2. As to the second ground, the Defendant has provided very limited information and it is impossible for me to assess whether there are other claims in which there is a sufficient overlap of issues and/or parties to make it arguable that there ought to be some consolidation. That assessment is further hindered by the fact that, as he has not even filed an Acknowledgement of Service indicating an intention to defend the proceedings, or a Defence indicating on what basis he might do so, it is impossible to identify the issues that would arise in these proceedings. Although the Defendant has been fairly consistent in his communications with the Claimant’s solicitors, and in his submissions to the Court at the hearing, that he wishes to defend his allegations, these statements have been made at a high level of generality. The Court is in no position to assess whether the issues/parties in one set of proceedings are such as to raise a real question as to whether the claims should be consolidated without the issues being identified clearly in the relevant actions.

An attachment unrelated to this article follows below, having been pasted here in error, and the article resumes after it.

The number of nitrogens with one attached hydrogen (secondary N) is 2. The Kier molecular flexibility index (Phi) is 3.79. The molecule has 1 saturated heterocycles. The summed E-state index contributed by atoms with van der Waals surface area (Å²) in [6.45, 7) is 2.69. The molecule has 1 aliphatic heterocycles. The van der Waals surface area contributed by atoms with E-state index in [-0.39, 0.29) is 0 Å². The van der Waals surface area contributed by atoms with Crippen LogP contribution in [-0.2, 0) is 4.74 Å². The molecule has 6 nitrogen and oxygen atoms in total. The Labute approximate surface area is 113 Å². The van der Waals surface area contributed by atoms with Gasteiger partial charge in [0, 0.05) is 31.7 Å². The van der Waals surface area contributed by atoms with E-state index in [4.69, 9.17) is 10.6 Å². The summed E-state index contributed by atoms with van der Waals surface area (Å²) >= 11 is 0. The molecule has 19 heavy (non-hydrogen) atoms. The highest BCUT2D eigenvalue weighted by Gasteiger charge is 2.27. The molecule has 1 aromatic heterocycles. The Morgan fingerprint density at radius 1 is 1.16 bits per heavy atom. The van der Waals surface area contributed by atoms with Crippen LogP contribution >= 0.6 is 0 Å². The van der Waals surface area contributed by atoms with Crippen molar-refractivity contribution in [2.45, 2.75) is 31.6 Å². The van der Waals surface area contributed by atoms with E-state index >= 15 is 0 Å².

3. Finally, the impact of the Covid-19 pandemic. Insofar as compatible with the proper administration of justice, the Court will take into account the impact of the Covid-19 pandemic when considering applications for the extension of time for compliance with directions, the adjournment of hearings, and applications for relief from sanctions: CPR PD 51ZA §4. The Defendant has argued that the pandemic has had an impact on the time he has had to prepare. I simply cannot accept that submission. The Application Notice was issued on 8 October 2020 and provided to him that day. On 20 October 2020, the Defendant was notified that the hearing would take place on 13 November 2020. In total, the Defendant has had 5 weeks to prepare for a hearing, at which the only real issues would be whether the conditions for the grant of judgment in default were met and, if so, what relief the court should grant. In terms of the opportunity to obtain advice and representation in relation to the claim, the Defendant has had since 4 August 2020, i.e. some 3 months. Even making due allowance for the current circumstances, that is ample time within which to seek legal advice and/or representation. The Covid-19 pandemic has challenged aspects of the delivery of the administration of justice in this country, but it has not caused the system to grind to a halt. Courts have continued to operate, and lawyers have continued to advise and represent clients. The Defendant has complained about difficulties in contacting the Court. It is not clear why he needed to do so. Filing an Acknowledgement of Service and/or a Defence is straightforward.